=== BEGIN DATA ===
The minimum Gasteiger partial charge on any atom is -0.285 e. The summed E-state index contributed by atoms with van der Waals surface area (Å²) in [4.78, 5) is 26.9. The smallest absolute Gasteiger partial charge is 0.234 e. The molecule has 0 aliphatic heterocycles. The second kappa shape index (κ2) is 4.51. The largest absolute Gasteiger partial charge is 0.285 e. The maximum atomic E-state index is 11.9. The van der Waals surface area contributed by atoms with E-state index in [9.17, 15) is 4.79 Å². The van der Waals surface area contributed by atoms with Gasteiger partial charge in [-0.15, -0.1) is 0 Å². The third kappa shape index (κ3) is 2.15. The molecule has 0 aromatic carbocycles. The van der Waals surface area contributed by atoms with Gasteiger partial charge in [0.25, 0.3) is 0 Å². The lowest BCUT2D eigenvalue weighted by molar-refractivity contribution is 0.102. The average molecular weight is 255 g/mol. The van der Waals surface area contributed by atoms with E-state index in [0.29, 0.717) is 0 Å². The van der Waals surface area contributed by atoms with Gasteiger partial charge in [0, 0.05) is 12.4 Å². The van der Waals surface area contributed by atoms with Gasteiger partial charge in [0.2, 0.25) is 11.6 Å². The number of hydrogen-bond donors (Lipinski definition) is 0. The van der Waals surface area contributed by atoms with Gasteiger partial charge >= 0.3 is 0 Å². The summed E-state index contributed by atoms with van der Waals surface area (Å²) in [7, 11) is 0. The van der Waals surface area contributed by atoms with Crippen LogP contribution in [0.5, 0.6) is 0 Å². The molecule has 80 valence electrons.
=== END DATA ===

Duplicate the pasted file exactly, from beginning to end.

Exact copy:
The minimum Gasteiger partial charge on any atom is -0.285 e. The summed E-state index contributed by atoms with van der Waals surface area (Å²) in [4.78, 5) is 26.9. The smallest absolute Gasteiger partial charge is 0.234 e. The molecule has 0 aliphatic heterocycles. The second kappa shape index (κ2) is 4.51. The largest absolute Gasteiger partial charge is 0.285 e. The maximum atomic E-state index is 11.9. The van der Waals surface area contributed by atoms with E-state index in [9.17, 15) is 4.79 Å². The van der Waals surface area contributed by atoms with Gasteiger partial charge in [-0.15, -0.1) is 0 Å². The third kappa shape index (κ3) is 2.15. The molecule has 0 aromatic carbocycles. The van der Waals surface area contributed by atoms with Gasteiger partial charge in [0.25, 0.3) is 0 Å². The lowest BCUT2D eigenvalue weighted by molar-refractivity contribution is 0.102. The average molecular weight is 255 g/mol. The van der Waals surface area contributed by atoms with E-state index in [0.29, 0.717) is 0 Å². The van der Waals surface area contributed by atoms with Gasteiger partial charge in [0, 0.05) is 12.4 Å². The van der Waals surface area contributed by atoms with Gasteiger partial charge in [0.2, 0.25) is 11.6 Å². The number of hydrogen-bond donors (Lipinski definition) is 0. The van der Waals surface area contributed by atoms with Gasteiger partial charge >= 0.3 is 0 Å². The summed E-state index contributed by atoms with van der Waals surface area (Å²) in [7, 11) is 0. The van der Waals surface area contributed by atoms with Crippen LogP contribution in [0.5, 0.6) is 0 Å². The molecule has 80 valence electrons.